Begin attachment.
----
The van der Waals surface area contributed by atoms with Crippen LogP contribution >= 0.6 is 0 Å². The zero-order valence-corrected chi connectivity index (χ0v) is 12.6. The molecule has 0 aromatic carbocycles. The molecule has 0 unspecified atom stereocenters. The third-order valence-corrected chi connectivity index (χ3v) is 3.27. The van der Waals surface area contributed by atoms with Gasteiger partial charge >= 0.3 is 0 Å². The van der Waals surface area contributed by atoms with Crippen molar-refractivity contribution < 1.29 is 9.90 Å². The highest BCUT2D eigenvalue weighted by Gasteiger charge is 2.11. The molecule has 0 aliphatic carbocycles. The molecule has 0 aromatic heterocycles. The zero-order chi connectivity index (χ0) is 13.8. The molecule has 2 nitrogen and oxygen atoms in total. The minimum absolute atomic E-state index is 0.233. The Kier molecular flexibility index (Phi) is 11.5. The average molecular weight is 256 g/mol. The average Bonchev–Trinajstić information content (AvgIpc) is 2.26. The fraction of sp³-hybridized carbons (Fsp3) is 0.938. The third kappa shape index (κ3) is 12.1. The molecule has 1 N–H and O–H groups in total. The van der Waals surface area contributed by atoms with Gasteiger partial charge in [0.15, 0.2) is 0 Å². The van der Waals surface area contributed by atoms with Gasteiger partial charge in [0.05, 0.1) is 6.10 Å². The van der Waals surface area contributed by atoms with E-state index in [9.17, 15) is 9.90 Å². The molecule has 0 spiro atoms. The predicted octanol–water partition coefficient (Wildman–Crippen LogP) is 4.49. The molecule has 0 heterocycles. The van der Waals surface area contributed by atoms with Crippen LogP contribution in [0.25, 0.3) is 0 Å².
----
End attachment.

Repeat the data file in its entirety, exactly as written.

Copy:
The van der Waals surface area contributed by atoms with Crippen LogP contribution >= 0.6 is 0 Å². The zero-order valence-corrected chi connectivity index (χ0v) is 12.6. The molecule has 0 aromatic carbocycles. The molecule has 0 unspecified atom stereocenters. The third-order valence-corrected chi connectivity index (χ3v) is 3.27. The van der Waals surface area contributed by atoms with Gasteiger partial charge >= 0.3 is 0 Å². The van der Waals surface area contributed by atoms with Crippen molar-refractivity contribution < 1.29 is 9.90 Å². The highest BCUT2D eigenvalue weighted by Gasteiger charge is 2.11. The molecule has 0 aliphatic carbocycles. The molecule has 0 aromatic heterocycles. The zero-order chi connectivity index (χ0) is 13.8. The molecule has 2 nitrogen and oxygen atoms in total. The minimum absolute atomic E-state index is 0.233. The Kier molecular flexibility index (Phi) is 11.5. The average molecular weight is 256 g/mol. The average Bonchev–Trinajstić information content (AvgIpc) is 2.26. The fraction of sp³-hybridized carbons (Fsp3) is 0.938. The third kappa shape index (κ3) is 12.1. The molecule has 1 N–H and O–H groups in total. The van der Waals surface area contributed by atoms with Gasteiger partial charge in [0.15, 0.2) is 0 Å². The van der Waals surface area contributed by atoms with Gasteiger partial charge in [0.05, 0.1) is 6.10 Å². The van der Waals surface area contributed by atoms with E-state index in [9.17, 15) is 9.90 Å². The molecule has 0 spiro atoms. The predicted octanol–water partition coefficient (Wildman–Crippen LogP) is 4.49. The molecule has 0 heterocycles. The van der Waals surface area contributed by atoms with Crippen LogP contribution in [0.25, 0.3) is 0 Å².